Because of the potential for malignant conversion of CMNs, surgical excision remains the standard of care for treatment of these lesions.32 The persistence of residual nevus cells and its potential for malignant transformation also generates concern regarding the treatment of CMNs, particularly giant CMNs, with laser ablation.48,49
The decision to use laser ablation to treat a congenital nevus should be based on the size and location of the lesion, the lesion's histology and malignant potential, and the surgeon's experience. If a lesion is small enough to be excised and repaired with an inconspicuous scar and without deformity, surgical removal may be prudent. Although it may require more than one treatment, ablation of a small lesion that has low malignant potential is also reasonable, so long as the appropriate laser is selected. Lesions that are multiple or that cover a large surface area may be amenable to laser treatment, particularly when excision and reconstruction may result in mutilation. The physician should educate the patient and parents regarding the potential for recurrence and hyper-or hypopigmentation.
Histology of the lesion should influence the surgeon's decision concerning which laser will be appropriate. CO2 lasers are nonselective for melanin because all water-containing cells absorb its wavelength. It may be useful for treatment of superficial epidermal pigmented lesions. The erbium-YAG laser is also nonselective but may be useful in ablation of epidermal lesions. More highly selective laser options include flashlamp-pumped pulsed dye, Q-switch Nd:YAG, Q-switch ruby, and Q-switch Alexandrite lasers. The Q-switch ruby and Q-switch Alexandrite lasers are particularly effective for pigmented lesions within the dermal layer.
The malignant potential of a pigmented lesion must be a factor when considering laser ablation. Although surgical excision is the standard for treatment of CMN, investigations into laser photothermolysis of melanocytes in large CMN introduce the possibility of treatment without the associated morbidities of excising large areas of integument.36-46 This modality in treatment of CMN is relatively new. The longest follow-up in the literature at this point is just more than 8 years.36 Although lasers selective for melanin may obliterate melanocytes, some melanocytic cells in the deeper dermis may be left behind. Theoretically, reduction in the melanocyte load may reduce the presence of cells that have malignant potential. However, it is unknown whether there is a higher intrinsic malignant potential in CMN melanocytes or the malignant potential is a function of the higher number of melanocytic nevi.16 Concern has been expressed that the tissue changes resulting from laser photothermolysis of CMNs may result in difficulty with monitoring for signs of malignant transformation in pigmented cells left behind in the deeper dermal layers.50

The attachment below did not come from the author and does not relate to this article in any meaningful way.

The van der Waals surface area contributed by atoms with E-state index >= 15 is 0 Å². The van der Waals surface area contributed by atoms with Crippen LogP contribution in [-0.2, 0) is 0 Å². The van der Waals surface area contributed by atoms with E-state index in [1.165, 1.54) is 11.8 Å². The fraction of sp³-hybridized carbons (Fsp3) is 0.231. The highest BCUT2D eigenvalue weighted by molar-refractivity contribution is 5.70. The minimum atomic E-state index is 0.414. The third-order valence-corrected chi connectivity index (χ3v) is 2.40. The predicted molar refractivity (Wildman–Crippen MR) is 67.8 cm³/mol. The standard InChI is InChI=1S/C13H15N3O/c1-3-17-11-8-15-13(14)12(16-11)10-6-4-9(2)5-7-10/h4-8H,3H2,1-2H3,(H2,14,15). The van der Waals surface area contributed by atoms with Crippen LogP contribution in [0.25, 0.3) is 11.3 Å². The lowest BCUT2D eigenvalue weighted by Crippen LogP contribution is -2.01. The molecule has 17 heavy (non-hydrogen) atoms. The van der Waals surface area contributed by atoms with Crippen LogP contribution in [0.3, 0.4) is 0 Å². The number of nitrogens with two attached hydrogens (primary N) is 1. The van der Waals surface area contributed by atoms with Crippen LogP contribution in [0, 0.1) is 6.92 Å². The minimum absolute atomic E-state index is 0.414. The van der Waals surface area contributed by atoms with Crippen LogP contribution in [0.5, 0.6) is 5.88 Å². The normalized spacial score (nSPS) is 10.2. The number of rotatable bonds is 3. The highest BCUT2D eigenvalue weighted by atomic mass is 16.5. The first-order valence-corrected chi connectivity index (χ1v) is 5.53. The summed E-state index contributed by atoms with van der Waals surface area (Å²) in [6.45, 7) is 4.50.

Clinical acumen is necessary when using laser to treat congenital pigmented lesions. If the number of passes or the laser settings are selected inappropriately, irreparable damage may occur. Accurate diagnosis of the lesion with an understanding of any possible associated pathology is imperative before treatment (Fig 2). Although surgical excision may be more appropriate with certain lesions, laser ablation is an effective modality in the surgical armamentarium for treatment of congenital pigmented lesions.
1. Mishima Y, Mevorah B. Nevus
of Ota and nevus
of Ito in American Negroes. J Invest Dermatol 1961;36:133-154
2. Trese MT, Petit TH, Froos RY, et al. Familial nevus
of Ota. Ann Ophthalmol 1981;13:855-857
3. Haim T, Meyer E, Kerner H, et al. Oculodermal melanocytosis (nevus
of Ota) and orbital malignant melanoma. Ann Ophthalmol 1982;14:1132-1136
4. Liu JC, Ball SF. Nevus
of Ota with glaucoma: report of three cases. Ann Ophthalmol 1991;23:286-289
5. Hartmann LC, Oliver GF, Winkelmann RD, et al. Blue nevus
of Ota associated with dermal melanoma. Cancer 1989;64:182-186
6. Shaffer C, Walker K, Weiss GR. Malignant melanoma in a Hispanic male with nevus
of Ota. Dermatology 1992;185:146-150
7. Alster TS, Williams CM. Treatment of nevus
of Ota by the Q-switched Alexandrite laser
. Dermatol Surg 1995;21:592-596
8. Goldberg DJ, Nychay SG. Q-switched ruby laser
treatment of nevus
of Ota. J Dermatol Surg Oncol 1992;18:817-821
9. Geronemus RG. Q-switched ruby laser
therapy of nevus
of Ota. Arch Dermatol 1992;128:1618-1622
10. Chan HH, King WW, Chan ES, et al. An in vivo trial comparing the patients' tolerability of Q-switched Alexandrite (QS Alex) and Q-switched neodymium: yttrium-aluminum-garnet (QS Nd-YAG) lasers in the treatment of nevus
of Ota. Laser
Surg Med 1999;24:24-28
11. Lu Z, Chen JP, Wang SX, et al. Effect of Q-switched Alexandrite laser
irradiation on dermal melanocytes of nevus
of Ota. Chin Med J 2000;113(l):49-52
12. Lu Z, Chen JP, Wang XS, et al. Effect of Q-switched Alexandrite laser
irradiation on epidermal melanocytes in treatment of nevus
of Ota. Chin Med J 2003;116(4):597-601
13. Ueda S, Isoda M, Imayama S. Response of naevus of Ota to Q-switched ruby laser
treatment according to lesion colour. Br J Dermatol 2000;142:77-83
14. Kopera D, Hohenleutner U, Stolz W, et al. Ex vivo quality-switched ruby laser
irradiation of cutaneous melanocytic lesions: persistence of S-100-, HMB-45-, and Masson-positive cells. Dermatology 1997;194(4):344-350